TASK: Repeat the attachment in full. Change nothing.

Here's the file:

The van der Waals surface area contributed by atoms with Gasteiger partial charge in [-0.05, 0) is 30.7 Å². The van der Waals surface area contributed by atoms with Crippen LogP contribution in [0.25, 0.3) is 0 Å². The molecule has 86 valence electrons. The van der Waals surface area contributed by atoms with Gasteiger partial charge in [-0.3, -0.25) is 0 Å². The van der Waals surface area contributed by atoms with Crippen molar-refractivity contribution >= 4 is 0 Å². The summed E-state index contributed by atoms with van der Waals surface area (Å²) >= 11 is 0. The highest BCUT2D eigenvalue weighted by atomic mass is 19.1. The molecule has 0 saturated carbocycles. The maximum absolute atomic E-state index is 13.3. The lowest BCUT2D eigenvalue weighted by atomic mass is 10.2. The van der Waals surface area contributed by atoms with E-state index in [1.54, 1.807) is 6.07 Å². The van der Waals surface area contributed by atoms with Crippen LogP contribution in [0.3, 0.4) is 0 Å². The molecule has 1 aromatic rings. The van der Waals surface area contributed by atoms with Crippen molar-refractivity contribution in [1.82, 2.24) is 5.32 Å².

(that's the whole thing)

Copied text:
The van der Waals surface area contributed by atoms with Gasteiger partial charge in [-0.05, 0) is 30.7 Å². The van der Waals surface area contributed by atoms with Crippen LogP contribution in [0.25, 0.3) is 0 Å². The molecule has 86 valence electrons. The van der Waals surface area contributed by atoms with Gasteiger partial charge in [-0.3, -0.25) is 0 Å². The van der Waals surface area contributed by atoms with Crippen molar-refractivity contribution >= 4 is 0 Å². The summed E-state index contributed by atoms with van der Waals surface area (Å²) >= 11 is 0. The highest BCUT2D eigenvalue weighted by atomic mass is 19.1. The molecule has 0 saturated carbocycles. The maximum absolute atomic E-state index is 13.3. The lowest BCUT2D eigenvalue weighted by atomic mass is 10.2. The van der Waals surface area contributed by atoms with E-state index in [1.54, 1.807) is 6.07 Å². The van der Waals surface area contributed by atoms with Crippen LogP contribution in [0.3, 0.4) is 0 Å². The molecule has 1 aromatic rings. The van der Waals surface area contributed by atoms with Crippen molar-refractivity contribution in [1.82, 2.24) is 5.32 Å².